Cloud vendors may have a slick sales pitch, but it won't always match what's in their contracts — so it’s up to you to ask the hard questions. Here are some tough questions to ask cloud providers.
1. How do you encrypt data and how do you manage encryption keys?
Kelly Ferguson, mi9 CIO, says you might find a vendor only encrypts data in transit when you may need it encrypted at rest, or that it only encrypts passwords when there are other ways of getting unauthorised access.
“Encrypting data at rest is used to prevent an attacker external to the system from being able to use the data even if they get a copy of it,” says Ferguson.
“Mi9 has the benefit of not retaining a large amount of sensitive data that requires encryption at rest. However, if we did we would be looking to leverage either S3 server-side encryption, for example, or encrypted partitions/volumes for block devices.”
Ferguson says an area that often isn't addressed is how encryption keys are maintained, provisioned and revoked.
“Imagine a situation where you have a large block of encrypted data. Your provider suffers some catastrophic event and loses their key store. Suddenly you have a large block of useless bits — whoops!
“A finer point to be aware of with encryption methods is the cipher used. Some ciphers such as RC4 have been implemented incorrectly, making it much easier to break the encryption key.”
2. What are your security certifications?
Ferguson says it’s important to ask this question because you may need additional certification that goes beyond the standard ISO 27001. For example, a financial services organisation may need PCI compliance certification; a health organisation may need HIPAA.
David Harrison, Freelancer.com vice-president of engineering, agrees: Certification will give you an insight into the vendor’s business continuity process, ongoing risk auditing, ongoing access control management, and so on.
“It gives you a clear understanding of what level of responsibility they are directly taking,” he says.
In addition to knowing what kind of certifications the vendor has, Michael Warrilow, Gartner research director, says it’s important to understand who the certifier of the vendor is.
“A lot of the cloud providers will at best allow you to see their certification, but they won’t allow you to actually audit or get independent certification, so you have got to trust in either their certifier or in them, because not all audits are equal,” he says.
“If they are not going to allow you to use your auditor or certifier, then make sure you are confident in theirs.”
Ferguson adds that it’s important to understand how the vendor keeps up to date with their security changes and requirements throughout the life of your agreement.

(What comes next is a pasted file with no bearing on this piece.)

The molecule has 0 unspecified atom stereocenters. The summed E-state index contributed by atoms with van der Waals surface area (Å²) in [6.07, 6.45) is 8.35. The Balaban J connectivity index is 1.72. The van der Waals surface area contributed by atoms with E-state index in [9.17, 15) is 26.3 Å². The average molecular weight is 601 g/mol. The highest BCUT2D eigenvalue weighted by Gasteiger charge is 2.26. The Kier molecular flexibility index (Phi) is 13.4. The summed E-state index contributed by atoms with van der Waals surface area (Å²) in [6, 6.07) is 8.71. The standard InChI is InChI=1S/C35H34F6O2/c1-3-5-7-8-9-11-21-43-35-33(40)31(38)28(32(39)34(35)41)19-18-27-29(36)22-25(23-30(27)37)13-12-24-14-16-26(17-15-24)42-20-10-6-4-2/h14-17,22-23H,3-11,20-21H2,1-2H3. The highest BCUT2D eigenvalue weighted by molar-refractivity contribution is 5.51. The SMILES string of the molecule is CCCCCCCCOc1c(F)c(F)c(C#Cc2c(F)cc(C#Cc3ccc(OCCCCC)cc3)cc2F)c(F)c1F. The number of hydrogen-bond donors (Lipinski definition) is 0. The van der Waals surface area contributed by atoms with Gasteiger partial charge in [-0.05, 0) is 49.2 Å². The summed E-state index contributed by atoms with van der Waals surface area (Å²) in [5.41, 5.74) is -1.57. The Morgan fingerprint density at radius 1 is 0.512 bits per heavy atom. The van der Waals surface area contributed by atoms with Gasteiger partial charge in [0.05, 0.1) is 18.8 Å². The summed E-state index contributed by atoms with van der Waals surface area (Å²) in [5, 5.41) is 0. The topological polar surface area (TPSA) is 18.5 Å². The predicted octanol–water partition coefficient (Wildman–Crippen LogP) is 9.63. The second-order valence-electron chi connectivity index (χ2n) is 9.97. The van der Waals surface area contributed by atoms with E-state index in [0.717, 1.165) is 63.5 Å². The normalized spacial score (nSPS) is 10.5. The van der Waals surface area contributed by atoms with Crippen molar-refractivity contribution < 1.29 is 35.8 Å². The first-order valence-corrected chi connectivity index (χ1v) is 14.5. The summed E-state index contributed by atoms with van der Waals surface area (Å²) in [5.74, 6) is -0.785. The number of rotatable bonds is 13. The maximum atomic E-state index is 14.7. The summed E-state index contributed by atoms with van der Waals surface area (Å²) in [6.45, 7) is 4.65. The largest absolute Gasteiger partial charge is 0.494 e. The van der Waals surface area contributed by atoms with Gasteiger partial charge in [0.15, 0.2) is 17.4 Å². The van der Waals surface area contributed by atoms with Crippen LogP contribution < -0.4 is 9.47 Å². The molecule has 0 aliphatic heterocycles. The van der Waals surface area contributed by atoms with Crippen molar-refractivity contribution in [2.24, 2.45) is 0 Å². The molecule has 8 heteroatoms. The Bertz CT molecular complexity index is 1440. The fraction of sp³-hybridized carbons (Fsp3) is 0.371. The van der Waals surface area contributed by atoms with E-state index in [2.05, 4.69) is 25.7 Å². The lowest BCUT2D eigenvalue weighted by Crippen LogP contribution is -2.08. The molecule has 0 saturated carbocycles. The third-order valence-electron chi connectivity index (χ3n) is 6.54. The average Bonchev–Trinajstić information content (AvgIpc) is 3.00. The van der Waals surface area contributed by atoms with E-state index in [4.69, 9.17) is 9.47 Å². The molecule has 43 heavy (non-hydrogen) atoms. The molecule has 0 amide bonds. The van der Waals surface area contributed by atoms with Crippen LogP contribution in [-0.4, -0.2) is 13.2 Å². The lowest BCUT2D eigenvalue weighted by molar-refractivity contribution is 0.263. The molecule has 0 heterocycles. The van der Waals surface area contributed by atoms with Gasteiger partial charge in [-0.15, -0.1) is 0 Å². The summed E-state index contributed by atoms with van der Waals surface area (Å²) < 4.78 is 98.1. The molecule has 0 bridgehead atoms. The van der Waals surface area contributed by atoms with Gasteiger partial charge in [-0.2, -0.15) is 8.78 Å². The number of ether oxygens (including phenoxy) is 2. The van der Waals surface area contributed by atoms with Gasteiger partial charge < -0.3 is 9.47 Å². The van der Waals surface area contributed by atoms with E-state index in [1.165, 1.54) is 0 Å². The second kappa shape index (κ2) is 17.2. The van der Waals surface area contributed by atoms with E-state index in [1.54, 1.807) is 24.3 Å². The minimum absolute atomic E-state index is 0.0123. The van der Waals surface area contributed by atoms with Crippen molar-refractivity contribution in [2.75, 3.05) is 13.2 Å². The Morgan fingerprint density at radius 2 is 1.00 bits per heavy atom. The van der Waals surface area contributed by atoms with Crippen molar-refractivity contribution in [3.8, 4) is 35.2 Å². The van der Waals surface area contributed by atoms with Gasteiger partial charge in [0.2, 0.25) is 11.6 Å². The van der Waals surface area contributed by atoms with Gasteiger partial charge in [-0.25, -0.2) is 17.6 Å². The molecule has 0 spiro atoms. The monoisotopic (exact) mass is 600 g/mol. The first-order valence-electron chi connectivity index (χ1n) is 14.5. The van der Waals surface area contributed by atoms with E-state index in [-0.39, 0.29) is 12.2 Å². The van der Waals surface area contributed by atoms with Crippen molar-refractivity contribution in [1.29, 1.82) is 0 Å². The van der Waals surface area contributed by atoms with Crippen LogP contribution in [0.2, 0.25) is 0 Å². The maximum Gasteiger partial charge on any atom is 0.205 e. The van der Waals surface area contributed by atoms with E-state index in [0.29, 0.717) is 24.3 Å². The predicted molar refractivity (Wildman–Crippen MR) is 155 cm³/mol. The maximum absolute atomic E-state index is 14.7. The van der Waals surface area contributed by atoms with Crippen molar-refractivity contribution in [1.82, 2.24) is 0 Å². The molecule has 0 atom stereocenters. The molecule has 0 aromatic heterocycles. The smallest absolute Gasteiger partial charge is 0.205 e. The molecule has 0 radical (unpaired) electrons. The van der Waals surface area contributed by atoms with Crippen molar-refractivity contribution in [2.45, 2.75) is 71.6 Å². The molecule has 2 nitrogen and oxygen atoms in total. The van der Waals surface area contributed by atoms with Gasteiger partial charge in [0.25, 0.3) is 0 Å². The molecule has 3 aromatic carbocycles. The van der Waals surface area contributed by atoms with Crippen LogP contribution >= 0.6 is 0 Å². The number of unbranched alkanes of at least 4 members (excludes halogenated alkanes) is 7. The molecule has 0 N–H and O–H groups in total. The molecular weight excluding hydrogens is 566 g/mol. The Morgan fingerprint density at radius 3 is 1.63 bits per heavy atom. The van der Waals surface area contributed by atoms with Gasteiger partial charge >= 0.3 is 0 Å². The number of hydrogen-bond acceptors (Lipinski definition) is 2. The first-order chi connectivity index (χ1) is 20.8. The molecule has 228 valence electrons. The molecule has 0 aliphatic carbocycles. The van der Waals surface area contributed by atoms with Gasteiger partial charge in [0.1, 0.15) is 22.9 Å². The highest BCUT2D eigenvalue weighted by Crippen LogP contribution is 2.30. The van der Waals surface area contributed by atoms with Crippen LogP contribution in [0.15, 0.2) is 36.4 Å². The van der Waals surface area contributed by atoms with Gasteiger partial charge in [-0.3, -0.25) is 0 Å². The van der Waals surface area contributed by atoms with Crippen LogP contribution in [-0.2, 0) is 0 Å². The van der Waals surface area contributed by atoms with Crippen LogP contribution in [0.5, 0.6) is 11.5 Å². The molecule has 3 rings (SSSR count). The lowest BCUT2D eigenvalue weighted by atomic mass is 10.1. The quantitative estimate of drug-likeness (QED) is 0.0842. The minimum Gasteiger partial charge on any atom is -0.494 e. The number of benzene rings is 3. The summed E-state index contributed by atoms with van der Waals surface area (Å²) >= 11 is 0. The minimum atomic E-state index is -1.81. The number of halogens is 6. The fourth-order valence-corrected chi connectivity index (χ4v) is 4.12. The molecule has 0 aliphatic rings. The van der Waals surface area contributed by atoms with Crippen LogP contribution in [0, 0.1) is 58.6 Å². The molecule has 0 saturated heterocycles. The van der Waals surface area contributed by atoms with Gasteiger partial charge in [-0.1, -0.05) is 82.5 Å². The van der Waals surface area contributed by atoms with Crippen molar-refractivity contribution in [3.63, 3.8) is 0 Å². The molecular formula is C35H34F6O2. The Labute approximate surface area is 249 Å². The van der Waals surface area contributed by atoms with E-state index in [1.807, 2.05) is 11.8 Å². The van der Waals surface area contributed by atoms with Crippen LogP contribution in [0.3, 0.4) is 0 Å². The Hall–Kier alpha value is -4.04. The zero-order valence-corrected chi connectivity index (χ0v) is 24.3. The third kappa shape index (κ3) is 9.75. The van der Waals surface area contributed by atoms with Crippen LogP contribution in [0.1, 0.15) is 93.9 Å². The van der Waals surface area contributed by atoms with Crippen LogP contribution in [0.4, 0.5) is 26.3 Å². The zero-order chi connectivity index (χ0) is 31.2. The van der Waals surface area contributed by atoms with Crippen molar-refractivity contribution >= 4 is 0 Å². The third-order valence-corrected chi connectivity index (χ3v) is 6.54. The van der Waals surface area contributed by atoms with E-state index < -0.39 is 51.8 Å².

3. If something goes wrong or there’s a change, are there proper notifications and protocols in place?
Harrison says you need to know how much downtime you can expect per week, month or overall per year from the cloud provider, as well as the mean time to response for an incident. Worse case scenarios should be played out here so that you know what to expect if that a major event was to ever occur. Some cloud providers might be able to provide compensation for an extended outage.
Warrilow says he has frequently heard complaints from IT managers and CIOs about vendors simply notifying their customers of a change on their websites, but not checking whether a customer has received and understood the change.
“The worst case is that the feature is being retired, and there have been examples where it almost defied the laws of physics in terms of the time frame available in which to get the key information out of that cloud environment and into another cloud environment,” he says.
“The trick is — and this is one of the big ones — often the case with cloud providers is their economies at scale come from having everything very vanilla. So the ability to tweak the contract is somewhat limited and the devil is always in the detail.”
Ferguson says online dashboards such as Amazon's and Statuspage.io can be useful for customers to monitor the health of services. Harrison says he uses a dashboard from Amazon that gives real time updates on a migration process taking place or an incident that might impact the network.
“On top of that, you want to understand who your contact person there is. When you are starting out really small obviously you might not have a dedicated account manager. But you want to understand — who is on point with this cloud provider? Is it a support desk, or is it an account manager? Who do I contact to ask questions about if something goes wrong?”
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